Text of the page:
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Pork Butt trimmings

post #1 of 14
Thread Starter 

This may seem like a silly question - even as I type I'm thinking it's a dumb question - but here goes...

 

I like to buy fresh slaughtered pork butts from a local on farm butcher shop (USDA Inspected) for my sausage. Since I'm not accustomed to deboning, the butcher does it for me (no charge but he keeps the bone). When I have attempted to debone a butt myself, there was a lot of meat left on the bone and I thought it might boil down well to make a rich pork stock.

 

My question is, have any of you pitmasters/chefs used the shoulder bone for a pork stock? If so, do you care to share your technique/recipe?

post #2 of 14

Yes i have made stock w/ the bones.

 Slice a couple of onions , 3 stalks celery and quarter and seed a bell pepper .

 place these in a pot w/ the bones and cover bones w/ water. season if you want to.

Bring to a hard boil and turn heat down to a simmer. I use a straining spoon to pull off any foam

that forms on the top. I try to simmer at least 3 hrs adding water if needed.

 Strain into a bowl and into the fridge. once the fat sets on top, remove the fat and discard.

 Great for use in soups , stews,chilli , beans etc.

post #3 of 14

Yup - just like Eman said. Making stock for me is pretty much the same no mater what I am using 

post #4 of 14
Thread Starter 

Thanks guys - thought so.

 

I'm thinking about making a Pho soup next time I have a few shoulder bones to cook down.

 

That should be good - Pho Sho (grin).

post #5 of 14

Good one Dave!

post #6 of 14

Almost every bone in this house goes through the stock pot before it gets thrown out.  I have a whole section in the chest freezer filled with bags of bones from various meats.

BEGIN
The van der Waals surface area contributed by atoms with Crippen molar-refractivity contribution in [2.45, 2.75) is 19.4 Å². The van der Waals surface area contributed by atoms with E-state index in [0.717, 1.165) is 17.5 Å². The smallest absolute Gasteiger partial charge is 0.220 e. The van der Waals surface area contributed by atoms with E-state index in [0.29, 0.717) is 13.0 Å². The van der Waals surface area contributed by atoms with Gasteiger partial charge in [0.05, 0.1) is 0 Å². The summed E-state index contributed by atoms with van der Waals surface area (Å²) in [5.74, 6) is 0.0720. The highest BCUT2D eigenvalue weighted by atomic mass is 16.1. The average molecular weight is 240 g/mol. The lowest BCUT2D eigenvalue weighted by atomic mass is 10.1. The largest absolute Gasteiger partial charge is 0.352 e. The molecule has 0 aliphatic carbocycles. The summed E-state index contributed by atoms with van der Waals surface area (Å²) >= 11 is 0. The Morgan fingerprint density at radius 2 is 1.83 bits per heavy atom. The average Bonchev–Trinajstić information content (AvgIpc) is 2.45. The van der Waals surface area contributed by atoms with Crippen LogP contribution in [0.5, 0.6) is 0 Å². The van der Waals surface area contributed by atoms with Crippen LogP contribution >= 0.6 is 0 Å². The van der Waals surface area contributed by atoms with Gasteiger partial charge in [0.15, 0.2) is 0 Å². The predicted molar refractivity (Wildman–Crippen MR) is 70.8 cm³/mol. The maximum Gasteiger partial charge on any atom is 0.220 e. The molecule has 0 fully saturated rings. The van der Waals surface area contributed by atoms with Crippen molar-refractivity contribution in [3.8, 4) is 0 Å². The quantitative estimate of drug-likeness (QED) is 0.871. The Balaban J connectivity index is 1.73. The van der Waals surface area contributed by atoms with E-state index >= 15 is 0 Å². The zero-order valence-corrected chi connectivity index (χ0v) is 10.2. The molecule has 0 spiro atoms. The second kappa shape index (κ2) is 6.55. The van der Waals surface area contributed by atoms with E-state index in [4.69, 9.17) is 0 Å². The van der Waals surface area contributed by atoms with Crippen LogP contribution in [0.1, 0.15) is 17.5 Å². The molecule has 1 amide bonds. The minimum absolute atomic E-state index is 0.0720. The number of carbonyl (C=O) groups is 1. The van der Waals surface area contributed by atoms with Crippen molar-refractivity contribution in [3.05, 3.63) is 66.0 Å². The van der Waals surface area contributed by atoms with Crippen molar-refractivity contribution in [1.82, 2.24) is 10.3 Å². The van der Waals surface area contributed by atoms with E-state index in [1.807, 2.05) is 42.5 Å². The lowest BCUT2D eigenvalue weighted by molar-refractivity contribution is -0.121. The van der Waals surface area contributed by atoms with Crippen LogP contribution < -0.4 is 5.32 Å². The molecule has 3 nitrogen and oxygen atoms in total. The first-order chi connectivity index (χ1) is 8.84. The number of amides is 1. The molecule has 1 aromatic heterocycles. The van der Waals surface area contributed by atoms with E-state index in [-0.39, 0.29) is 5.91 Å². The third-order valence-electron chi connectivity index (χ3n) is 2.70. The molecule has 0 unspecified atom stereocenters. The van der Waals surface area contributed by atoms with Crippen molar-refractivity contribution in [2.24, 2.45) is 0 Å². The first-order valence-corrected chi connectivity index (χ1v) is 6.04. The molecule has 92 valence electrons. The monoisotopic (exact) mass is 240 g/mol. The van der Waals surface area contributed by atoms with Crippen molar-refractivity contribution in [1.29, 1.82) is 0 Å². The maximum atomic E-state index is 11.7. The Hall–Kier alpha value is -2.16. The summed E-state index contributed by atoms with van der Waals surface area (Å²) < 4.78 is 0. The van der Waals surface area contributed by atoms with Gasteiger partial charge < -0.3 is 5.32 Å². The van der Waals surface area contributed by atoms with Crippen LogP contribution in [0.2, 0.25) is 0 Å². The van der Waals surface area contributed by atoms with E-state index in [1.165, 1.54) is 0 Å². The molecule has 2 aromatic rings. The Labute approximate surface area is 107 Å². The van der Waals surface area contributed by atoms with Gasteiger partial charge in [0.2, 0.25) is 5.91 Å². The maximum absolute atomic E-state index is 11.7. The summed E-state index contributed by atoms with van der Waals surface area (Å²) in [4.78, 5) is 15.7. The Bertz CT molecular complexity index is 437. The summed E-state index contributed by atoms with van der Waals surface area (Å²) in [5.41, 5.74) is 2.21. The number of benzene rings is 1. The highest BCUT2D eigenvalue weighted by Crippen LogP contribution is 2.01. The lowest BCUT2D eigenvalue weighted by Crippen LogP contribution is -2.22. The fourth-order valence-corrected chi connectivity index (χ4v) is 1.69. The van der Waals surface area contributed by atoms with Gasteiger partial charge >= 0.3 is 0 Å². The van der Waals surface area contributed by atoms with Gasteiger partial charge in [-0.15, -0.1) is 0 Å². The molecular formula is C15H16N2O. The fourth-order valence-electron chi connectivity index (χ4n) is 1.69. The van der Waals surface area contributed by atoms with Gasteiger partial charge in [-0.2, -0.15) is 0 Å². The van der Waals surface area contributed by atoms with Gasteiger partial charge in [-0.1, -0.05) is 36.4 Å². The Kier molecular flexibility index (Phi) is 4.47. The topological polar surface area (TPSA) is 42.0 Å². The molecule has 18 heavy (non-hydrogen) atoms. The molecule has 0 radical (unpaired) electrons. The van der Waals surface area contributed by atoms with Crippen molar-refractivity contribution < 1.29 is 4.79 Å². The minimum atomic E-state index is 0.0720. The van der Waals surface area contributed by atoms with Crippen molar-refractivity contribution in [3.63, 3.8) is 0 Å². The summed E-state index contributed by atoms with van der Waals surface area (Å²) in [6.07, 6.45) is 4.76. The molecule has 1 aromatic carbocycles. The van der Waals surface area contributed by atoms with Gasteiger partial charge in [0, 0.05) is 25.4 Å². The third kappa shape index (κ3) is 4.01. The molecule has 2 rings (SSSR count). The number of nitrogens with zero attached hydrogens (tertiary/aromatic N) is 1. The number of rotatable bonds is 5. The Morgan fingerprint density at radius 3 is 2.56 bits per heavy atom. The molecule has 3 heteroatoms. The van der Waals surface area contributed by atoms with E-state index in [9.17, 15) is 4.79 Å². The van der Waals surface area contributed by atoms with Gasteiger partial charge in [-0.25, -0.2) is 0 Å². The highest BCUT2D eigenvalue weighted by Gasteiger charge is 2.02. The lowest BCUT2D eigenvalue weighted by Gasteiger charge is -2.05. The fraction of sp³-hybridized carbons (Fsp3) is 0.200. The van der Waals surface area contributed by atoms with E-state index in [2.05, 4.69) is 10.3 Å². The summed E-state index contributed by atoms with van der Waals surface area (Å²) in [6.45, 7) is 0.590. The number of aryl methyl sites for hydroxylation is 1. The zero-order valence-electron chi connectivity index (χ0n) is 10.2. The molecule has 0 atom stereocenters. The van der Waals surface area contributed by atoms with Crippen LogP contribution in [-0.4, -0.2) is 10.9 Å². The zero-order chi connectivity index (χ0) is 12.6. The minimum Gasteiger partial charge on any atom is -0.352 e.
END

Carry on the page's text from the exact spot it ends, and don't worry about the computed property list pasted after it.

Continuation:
Poultry stock is always good to have on hand.  Instead of storing a a couple gallons of it, I strain it, de-fat it, reduce it down to a rich concentrate, strain it again through a fine mesh strainer, then pour it into ice cube trays and freeze it.  The next day I pop them out into a gallon ziplock.  They're great for adding to sauces, veggies, soups, etc. that need a flavor boost.

post #7 of 14

Only pork bone that doesn't go into stock, is ham bone. Leave some meat on the bone and then use the whole thing in a pot of red beans.

 

 

post #8 of 14

That's a good thing to do too.  I'm making Texas Kidney Beans tomorrow, but I will boil the bone over night tonight and use the stock and meat scraps in the beans.

post #9 of 14

What ever Eman said.......He is the master at those dishes with stock... I have tasted some of the stuff he has made and i am hooked.....

 

Joe

post #10 of 14

Or just leave a little meat on them and use Pops brine for soaking an curing for 1 week thenn smoke them for ham an bean soup!

post #11 of 14
Quote:
Originally Posted by KYDave View Post

Thanks guys - thought so.

 

I'm thinking about making a Pho soup next time I have a few shoulder bones to cook down.

 

That should be good - Pho Sho (grin).



Dave, For a good Pho Lon ...you are going to need more Collagen than you will get from Butt Blade Bones...Add 2-4 Split Pig Feet per gallon of Soup...Depending on how much, "Rich Mouth Feel" you want...JJ

 

post #12 of 14
Thread Starter 
Quote:
Originally Posted by Chef JimmyJ View Post



Dave, For a good Pho Lon ...you are going to need more Collagen than you will get from Butt Blade Bones...Add 2-4 Split Pig Feet per gallon of Soup...Depending on how much, "Rich Mouth Feel" you want...JJ

 



Pig feet? Interesting! Frankly, I've had a plain Jane palate all my life and never considered trying pig feet. I am finding in my old age that my palate needs a little more challenging and I think I will give this a try. Rich Mouth Feel... there's another ambiguous cooking term that I can add to "see the heat" and "you just know when it's done." (grin)

 

Thanks Chef!

post #13 of 14
Quote:
Originally Posted by KYDave View Post

This may seem like a silly question - even as I type I'm thinking it's a dumb question - but here goes...


See, not such a dumb question after all :) 

When I trim butts for sausage I throw the bone and all the trimmings in the pot and simmer it down, adds great flavor to everything!

 

 

post #14 of 14
Thread Starter 
Quote:
Originally Posted by DanMcG View Post


See, not such a dumb question after all :) 

When I trim butts for sausage I throw the bone and all the trimmings in the pot and simmer it down, adds great flavor to everything!

 

 

Good point! I will not be throwing the bone/trimmings away anymore!

 

Thanks to everyone - I love this place!!!

 

 

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